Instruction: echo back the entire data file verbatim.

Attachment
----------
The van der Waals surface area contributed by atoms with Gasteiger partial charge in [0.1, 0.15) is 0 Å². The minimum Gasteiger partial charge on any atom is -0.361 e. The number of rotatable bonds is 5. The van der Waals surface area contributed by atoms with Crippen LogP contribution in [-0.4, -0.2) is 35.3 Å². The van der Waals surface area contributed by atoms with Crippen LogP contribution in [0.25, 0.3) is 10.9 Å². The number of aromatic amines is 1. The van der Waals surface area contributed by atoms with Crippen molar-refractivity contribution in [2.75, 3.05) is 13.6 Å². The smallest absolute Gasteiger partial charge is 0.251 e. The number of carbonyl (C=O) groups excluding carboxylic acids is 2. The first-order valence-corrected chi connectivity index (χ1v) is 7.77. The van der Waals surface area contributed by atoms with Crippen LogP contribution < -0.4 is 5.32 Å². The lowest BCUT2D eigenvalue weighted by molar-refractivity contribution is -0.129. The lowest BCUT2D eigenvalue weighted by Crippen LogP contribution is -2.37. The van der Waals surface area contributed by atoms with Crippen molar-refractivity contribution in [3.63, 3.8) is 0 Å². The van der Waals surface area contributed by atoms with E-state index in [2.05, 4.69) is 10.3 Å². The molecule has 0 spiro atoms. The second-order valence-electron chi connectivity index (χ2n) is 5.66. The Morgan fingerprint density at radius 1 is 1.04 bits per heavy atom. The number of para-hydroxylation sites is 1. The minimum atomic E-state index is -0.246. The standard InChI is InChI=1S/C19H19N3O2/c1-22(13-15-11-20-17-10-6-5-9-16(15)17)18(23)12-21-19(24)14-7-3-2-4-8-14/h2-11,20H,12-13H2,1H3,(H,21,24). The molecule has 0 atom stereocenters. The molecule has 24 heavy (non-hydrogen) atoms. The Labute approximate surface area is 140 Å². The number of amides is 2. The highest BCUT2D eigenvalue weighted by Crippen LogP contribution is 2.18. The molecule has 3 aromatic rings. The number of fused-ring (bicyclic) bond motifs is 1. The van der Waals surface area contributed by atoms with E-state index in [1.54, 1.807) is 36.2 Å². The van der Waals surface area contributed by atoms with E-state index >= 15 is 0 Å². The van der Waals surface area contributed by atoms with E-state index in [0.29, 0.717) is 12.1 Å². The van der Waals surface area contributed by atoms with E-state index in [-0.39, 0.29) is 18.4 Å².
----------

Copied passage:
The van der Waals surface area contributed by atoms with Gasteiger partial charge in [0.1, 0.15) is 0 Å². The minimum Gasteiger partial charge on any atom is -0.361 e. The number of rotatable bonds is 5. The van der Waals surface area contributed by atoms with Crippen LogP contribution in [-0.4, -0.2) is 35.3 Å². The van der Waals surface area contributed by atoms with Crippen LogP contribution in [0.25, 0.3) is 10.9 Å². The number of aromatic amines is 1. The van der Waals surface area contributed by atoms with Crippen molar-refractivity contribution in [2.75, 3.05) is 13.6 Å². The smallest absolute Gasteiger partial charge is 0.251 e. The number of carbonyl (C=O) groups excluding carboxylic acids is 2. The first-order valence-corrected chi connectivity index (χ1v) is 7.77. The van der Waals surface area contributed by atoms with Crippen LogP contribution < -0.4 is 5.32 Å². The lowest BCUT2D eigenvalue weighted by molar-refractivity contribution is -0.129. The lowest BCUT2D eigenvalue weighted by Crippen LogP contribution is -2.37. The van der Waals surface area contributed by atoms with Crippen molar-refractivity contribution in [3.63, 3.8) is 0 Å². The van der Waals surface area contributed by atoms with E-state index in [2.05, 4.69) is 10.3 Å². The molecule has 0 spiro atoms. The second-order valence-electron chi connectivity index (χ2n) is 5.66. The Morgan fingerprint density at radius 1 is 1.04 bits per heavy atom. The number of para-hydroxylation sites is 1. The minimum atomic E-state index is -0.246. The standard InChI is InChI=1S/C19H19N3O2/c1-22(13-15-11-20-17-10-6-5-9-16(15)17)18(23)12-21-19(24)14-7-3-2-4-8-14/h2-11,20H,12-13H2,1H3,(H,21,24). The molecule has 0 atom stereocenters. The molecule has 24 heavy (non-hydrogen) atoms. The Labute approximate surface area is 140 Å². The number of amides is 2. The highest BCUT2D eigenvalue weighted by Crippen LogP contribution is 2.18. The molecule has 3 aromatic rings. The number of fused-ring (bicyclic) bond motifs is 1. The van der Waals surface area contributed by atoms with E-state index in [1.54, 1.807) is 36.2 Å². The van der Waals surface area contributed by atoms with E-state index >= 15 is 0 Å². The van der Waals surface area contributed by atoms with E-state index in [0.29, 0.717) is 12.1 Å². The van der Waals surface area contributed by atoms with E-state index in [-0.39, 0.29) is 18.4 Å².